The energy portfolio covers renewable and non-renewable energy portfolio with support services ranging from scoping, prefeasibility and feasibility. Other support services linked to the energy portfolio include environmental management and other regulatory compliances. Our current focus with respect to energy is on wind and solar generation renewable energies. We are moving towards the extensive use of solar energy for all our commercial and residential development projects. One such application will be the use of solar energy for our proposed Mwale Mwiya Park development in Katima Mulilo, Namibia. Our support services covers permitting, general and specialist projects planning, design, preconstruction, operations, HSE monitoring, closure/ upgrading, rehabilitation, restoration and aftercare.
Wind Energy in Namibia
Virtually all wind turbines used today fit within two broad classes and these are Vertical and Horizontal Axis. Vertical axis wind turbines (VAWTs) have advantages and disadvantages, but overall they have not been commercially successful like their cousins, the horizontal axis wind turbines (HAWTs). This is largely due to the poor performance and reliability of most VAWTs. However, there are practical applications for VAWTs and new research and technology is improving their performance. Horizontal Axis Wind Turbines (HAWTs), on the other hand, are very advanced, reliable, and economical. They come in many sizes and shapes, but they are all descendents of the old windmills used to grind grain or pump water. Today these machines are proven: they are used throughout the world producing clean, affordable, and sustainable electricity. Modern horizontal axis wind turbines produce electricity 70-85% of the time (whenever the wind is over 7-8 mph).
Wind turbines are classified by their size, or “capacity” (how much electricity they can produce). They can be Small (< 10 kW), Intermediate (10-500 kW), or Large (500 kW – 5 MW). Small wind turbines are used for homes, farms, and remote sites where electricity is hard to come by. They can be connected to the electric grid, but often they are just connected to a battery bank instead. Intermediate wind turbines are often used for schools or in hybrid systems with diesel generators used for powering remote towns and villages. Large or utility scale, wind turbines are used for producing electricity which goes onto the electric grid. Risk-Based Solution has been and continue to provide specialist permitting, general and technical support services to the following Wind Projects in Namibia:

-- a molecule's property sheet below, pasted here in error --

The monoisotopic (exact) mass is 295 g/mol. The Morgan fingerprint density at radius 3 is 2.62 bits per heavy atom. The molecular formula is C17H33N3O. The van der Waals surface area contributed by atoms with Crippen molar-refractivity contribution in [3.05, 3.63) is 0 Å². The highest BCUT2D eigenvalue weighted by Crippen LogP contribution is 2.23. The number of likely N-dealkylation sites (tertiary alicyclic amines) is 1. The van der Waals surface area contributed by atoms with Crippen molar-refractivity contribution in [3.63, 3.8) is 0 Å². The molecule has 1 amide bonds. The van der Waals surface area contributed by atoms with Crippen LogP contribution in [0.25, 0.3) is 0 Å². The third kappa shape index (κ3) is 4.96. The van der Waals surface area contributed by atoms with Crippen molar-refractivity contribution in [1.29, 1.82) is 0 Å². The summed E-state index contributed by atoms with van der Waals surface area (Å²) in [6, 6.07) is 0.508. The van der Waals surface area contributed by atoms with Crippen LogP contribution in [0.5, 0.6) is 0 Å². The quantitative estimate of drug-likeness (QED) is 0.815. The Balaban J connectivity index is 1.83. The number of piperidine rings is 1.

- 8MW Wind Park to supply renewable energy to Namdeb, Elizabeth Bay Mine in the Sperrgebiet National Park, Lüderitz, //Karas, Namibia.
- Phased 150–500MW Wind Park project to supply renewable energy to the national and regional (SADC) grids situated near Elizabeth Bay Mine in the Sperrgebiet National Park, Lüderitz, //Karas, Namibia.
- 8MW Wind Park project to supply renewable electricity to the Lüderitz Town Council and project situated within the Lüderitz Townlands, Lüderitz, //Karas Region Namibia.
Solar Energy in Namibia
The term “photovoltaic” comes from the Greek Word meaning “light”, and the name of the Italian physicist Volta, after whom the volt (and consequently voltage) are named. It means literally of light and electricity. Photovoltaic cells convert light energy into electricity at the atomic level. Namibia has an annual average of 3 876 hours of sunshine and has the largest solar energy potential in the region. Namibia is one of the sunniest countries on Earth with a solar radiation of about 6 kWh per m² per day (100 x 60W light bulbs in 1 hour). Various smaller sizes to larger-scale 5MWPV installations continue to be installed all over the country. Risk-Based Solution has been and continue to provide specialist permitting, general and technical support services to the following grid-tie solar Projects in Namibia:
- Keetmanshoop 5 MWac Solar Parks
- Two Grootfontein 5 MWac each Solar
- Arandis3MWp Solar Park
- Otavi 5 MWac Solar Park
- Tsumeb 5 MWac Solar Park
- Otjiwarongo 5 MWac Solar Park
- Two (2) Omaruru Solar Parks of 5MWp each
- Osona 5MWp Solar Park